- Up to 20% of the time they write automated tests. Testing is very important in development, as it allows the code to check itself for bugs and conflicts. Without automated testing, developers wouldn’t be able to work in teams and merge their code into one project.
- The remaining 10% of the React engineer’s time will be dedicated to problem-solving. Bugs and urgent fixes are normal in software development, so as for any other role in engineering, React specialists should be able to troubleshoot and provide stability and functionality for the application.
What do React engineers also need to know?
Even though React engineers specialize in React, they still need to know a few more things. Let’s explore the essential skills that need to be mastered in order to work as a React engineer.
Web interfaces. As a React engineer, you will work with the product seen by the user. The visible part of the application is called the front end. Headers, menus, buttons, images, and text are all part of the front end of web applications. To work on the front end, engineers need to know HTML, CSS, and how to control various elements of the layout to make interactive websites.
REST APIs. As a front-end developer, you'll often work with the back end of the application to retrieve information from the database and store new information in it. If a user registers in the app, you’d like to save their credentials in the database and verify them the next time they want to log in. REST API is a style that allows your front end to communicate with the back end, just like in normal conversation, using the methods POST, PUT, GET, DELETE, etc.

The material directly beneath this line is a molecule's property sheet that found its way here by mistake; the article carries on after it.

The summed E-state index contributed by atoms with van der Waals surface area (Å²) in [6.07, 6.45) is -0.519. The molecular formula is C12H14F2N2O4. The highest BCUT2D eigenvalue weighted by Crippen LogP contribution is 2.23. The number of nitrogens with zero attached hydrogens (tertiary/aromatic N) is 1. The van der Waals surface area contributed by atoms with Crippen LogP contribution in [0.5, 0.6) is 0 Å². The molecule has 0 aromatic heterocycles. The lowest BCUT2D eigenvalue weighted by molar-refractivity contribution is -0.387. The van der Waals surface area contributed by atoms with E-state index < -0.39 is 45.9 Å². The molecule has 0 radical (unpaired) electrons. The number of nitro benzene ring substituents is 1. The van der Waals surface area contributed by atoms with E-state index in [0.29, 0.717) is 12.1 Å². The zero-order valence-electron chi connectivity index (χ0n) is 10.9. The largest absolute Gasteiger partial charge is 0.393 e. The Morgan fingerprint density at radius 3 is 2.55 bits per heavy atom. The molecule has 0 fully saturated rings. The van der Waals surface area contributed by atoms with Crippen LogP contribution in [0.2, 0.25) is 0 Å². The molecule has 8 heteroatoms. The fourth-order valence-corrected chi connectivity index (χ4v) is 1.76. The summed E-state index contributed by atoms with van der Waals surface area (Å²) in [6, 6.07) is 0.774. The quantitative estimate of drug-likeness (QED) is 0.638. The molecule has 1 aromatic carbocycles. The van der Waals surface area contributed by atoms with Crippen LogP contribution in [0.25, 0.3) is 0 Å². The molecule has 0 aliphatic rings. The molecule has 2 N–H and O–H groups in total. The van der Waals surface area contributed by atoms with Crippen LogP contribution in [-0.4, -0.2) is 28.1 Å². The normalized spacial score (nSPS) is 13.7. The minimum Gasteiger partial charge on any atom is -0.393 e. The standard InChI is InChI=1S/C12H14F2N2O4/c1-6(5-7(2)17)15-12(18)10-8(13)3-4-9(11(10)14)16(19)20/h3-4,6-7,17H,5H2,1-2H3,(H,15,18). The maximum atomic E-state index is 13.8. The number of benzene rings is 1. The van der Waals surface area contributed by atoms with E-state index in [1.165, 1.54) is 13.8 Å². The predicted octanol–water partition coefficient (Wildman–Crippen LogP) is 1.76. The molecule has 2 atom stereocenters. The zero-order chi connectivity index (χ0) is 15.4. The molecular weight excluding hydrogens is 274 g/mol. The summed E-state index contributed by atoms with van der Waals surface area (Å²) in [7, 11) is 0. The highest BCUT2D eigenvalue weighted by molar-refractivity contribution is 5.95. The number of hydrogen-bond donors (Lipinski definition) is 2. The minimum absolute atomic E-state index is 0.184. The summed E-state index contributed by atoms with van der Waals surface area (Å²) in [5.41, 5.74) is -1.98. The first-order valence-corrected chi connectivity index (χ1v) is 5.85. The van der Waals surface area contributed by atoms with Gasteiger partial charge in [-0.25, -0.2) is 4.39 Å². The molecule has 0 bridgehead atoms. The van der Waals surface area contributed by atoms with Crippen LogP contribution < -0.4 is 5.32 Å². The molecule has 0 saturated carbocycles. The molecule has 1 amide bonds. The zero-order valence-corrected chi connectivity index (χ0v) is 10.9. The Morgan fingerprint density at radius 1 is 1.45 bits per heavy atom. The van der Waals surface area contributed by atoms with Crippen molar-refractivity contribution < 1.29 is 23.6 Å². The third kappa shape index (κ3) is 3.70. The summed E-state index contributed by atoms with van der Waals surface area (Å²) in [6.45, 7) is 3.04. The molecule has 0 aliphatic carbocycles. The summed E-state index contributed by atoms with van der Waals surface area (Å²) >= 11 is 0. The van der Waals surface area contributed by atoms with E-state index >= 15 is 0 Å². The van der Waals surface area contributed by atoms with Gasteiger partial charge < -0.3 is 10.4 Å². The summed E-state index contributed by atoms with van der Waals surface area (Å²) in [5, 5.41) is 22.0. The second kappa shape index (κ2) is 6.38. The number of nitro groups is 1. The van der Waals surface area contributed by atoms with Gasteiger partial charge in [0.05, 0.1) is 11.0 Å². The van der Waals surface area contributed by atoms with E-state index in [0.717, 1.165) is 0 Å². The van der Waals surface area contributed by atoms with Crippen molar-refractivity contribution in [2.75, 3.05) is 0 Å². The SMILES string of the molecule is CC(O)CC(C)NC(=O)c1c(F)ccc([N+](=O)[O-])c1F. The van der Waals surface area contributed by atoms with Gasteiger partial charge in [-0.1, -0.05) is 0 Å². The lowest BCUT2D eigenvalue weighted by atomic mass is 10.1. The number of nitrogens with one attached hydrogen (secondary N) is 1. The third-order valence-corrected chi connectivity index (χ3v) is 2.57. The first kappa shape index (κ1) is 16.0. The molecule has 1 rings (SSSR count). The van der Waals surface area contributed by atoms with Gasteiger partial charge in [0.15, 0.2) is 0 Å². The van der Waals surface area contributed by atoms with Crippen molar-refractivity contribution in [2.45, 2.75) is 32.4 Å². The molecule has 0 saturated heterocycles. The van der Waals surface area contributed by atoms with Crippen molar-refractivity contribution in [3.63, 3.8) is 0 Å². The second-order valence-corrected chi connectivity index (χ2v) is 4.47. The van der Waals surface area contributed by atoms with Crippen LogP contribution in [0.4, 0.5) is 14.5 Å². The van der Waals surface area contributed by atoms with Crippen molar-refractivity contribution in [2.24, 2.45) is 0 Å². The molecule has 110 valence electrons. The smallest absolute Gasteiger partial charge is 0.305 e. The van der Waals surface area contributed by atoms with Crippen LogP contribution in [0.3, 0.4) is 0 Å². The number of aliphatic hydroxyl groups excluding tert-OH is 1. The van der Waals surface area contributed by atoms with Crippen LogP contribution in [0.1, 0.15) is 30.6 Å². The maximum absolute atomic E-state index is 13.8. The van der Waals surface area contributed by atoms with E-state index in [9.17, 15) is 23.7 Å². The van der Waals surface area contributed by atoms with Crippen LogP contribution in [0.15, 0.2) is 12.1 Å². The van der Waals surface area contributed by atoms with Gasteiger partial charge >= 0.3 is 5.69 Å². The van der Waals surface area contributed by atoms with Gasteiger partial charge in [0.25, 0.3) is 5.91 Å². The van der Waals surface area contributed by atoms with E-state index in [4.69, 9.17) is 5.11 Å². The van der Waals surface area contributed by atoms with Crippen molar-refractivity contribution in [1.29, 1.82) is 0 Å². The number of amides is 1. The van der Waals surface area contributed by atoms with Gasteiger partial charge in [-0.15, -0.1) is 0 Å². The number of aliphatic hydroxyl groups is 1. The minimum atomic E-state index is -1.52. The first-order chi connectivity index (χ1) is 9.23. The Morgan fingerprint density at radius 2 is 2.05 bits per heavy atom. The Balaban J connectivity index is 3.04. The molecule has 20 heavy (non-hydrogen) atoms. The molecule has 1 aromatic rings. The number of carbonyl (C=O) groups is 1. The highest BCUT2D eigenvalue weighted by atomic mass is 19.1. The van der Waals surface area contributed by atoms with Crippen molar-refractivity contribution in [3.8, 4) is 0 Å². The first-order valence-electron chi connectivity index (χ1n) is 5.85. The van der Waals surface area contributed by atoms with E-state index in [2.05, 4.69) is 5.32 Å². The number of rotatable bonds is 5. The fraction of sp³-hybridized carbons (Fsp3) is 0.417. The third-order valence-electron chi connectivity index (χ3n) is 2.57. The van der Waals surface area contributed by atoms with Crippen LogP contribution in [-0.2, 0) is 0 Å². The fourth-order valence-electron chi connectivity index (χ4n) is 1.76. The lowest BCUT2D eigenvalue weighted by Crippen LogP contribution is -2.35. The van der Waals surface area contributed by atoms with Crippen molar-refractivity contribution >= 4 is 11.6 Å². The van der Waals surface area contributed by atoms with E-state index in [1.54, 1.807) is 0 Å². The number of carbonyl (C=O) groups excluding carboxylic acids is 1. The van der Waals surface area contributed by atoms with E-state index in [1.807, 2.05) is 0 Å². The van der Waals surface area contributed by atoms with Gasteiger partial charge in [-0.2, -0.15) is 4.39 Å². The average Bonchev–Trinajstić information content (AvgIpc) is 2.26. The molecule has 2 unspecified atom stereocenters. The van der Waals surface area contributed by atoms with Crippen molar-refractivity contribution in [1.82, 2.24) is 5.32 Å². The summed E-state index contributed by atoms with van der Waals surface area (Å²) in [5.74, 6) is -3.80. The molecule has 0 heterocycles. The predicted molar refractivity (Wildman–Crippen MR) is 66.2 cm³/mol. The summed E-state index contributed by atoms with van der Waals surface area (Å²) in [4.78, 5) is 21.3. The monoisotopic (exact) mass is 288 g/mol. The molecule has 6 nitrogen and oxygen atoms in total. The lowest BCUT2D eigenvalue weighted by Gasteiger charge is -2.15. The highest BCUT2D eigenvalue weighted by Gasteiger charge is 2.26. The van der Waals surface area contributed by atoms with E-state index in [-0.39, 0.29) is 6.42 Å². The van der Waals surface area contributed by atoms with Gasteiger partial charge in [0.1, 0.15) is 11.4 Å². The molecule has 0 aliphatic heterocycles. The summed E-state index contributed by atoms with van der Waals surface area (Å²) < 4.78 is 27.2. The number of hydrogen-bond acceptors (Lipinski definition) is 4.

“Hi, I’d like to GET the data for user 1,” says the front end.
“User 1 is John Doe, firstname.lastname@example.org,” responds the server.
Git version control is an essential skill for any developer. It’s like a round circle where everyone can come up with their ideas without interrupting each other. Knowing Git and its common workflows can help you collaborate effectively with other team members.
Build pipelines and tools. The code itself will not become an application, as the computer has to know how to run it. For this, development and production environments are set. A React engineer should know how to set up and use tools like Webpack, Babel, and npm or yarn to create a development environment.
Career development of a React engineer
Statistics show that React is in the top three demanded web frameworks used by developers worldwide. There are over 50,000 open job postings for React engineers in 2023 in the U.S. alone, and this number is showing steady growth.
Improving your skill set and staying current with industry trends will help advance your career. Networking with other professionals, contributing to open-source projects, and obtaining relevant certifications can further enhance your profile and increase your chances of landing senior roles.
Learning React with Practicum
Practicum's curriculum is designed with real-world projects that simulate your challenges as a React engineer. You'll learn by working on projects that will help you build a solid portfolio to showcase your skills to potential employers. You'll collaborate with peers and receive guidance from experienced mentors, fostering a supportive learning environment that encourages growth and development.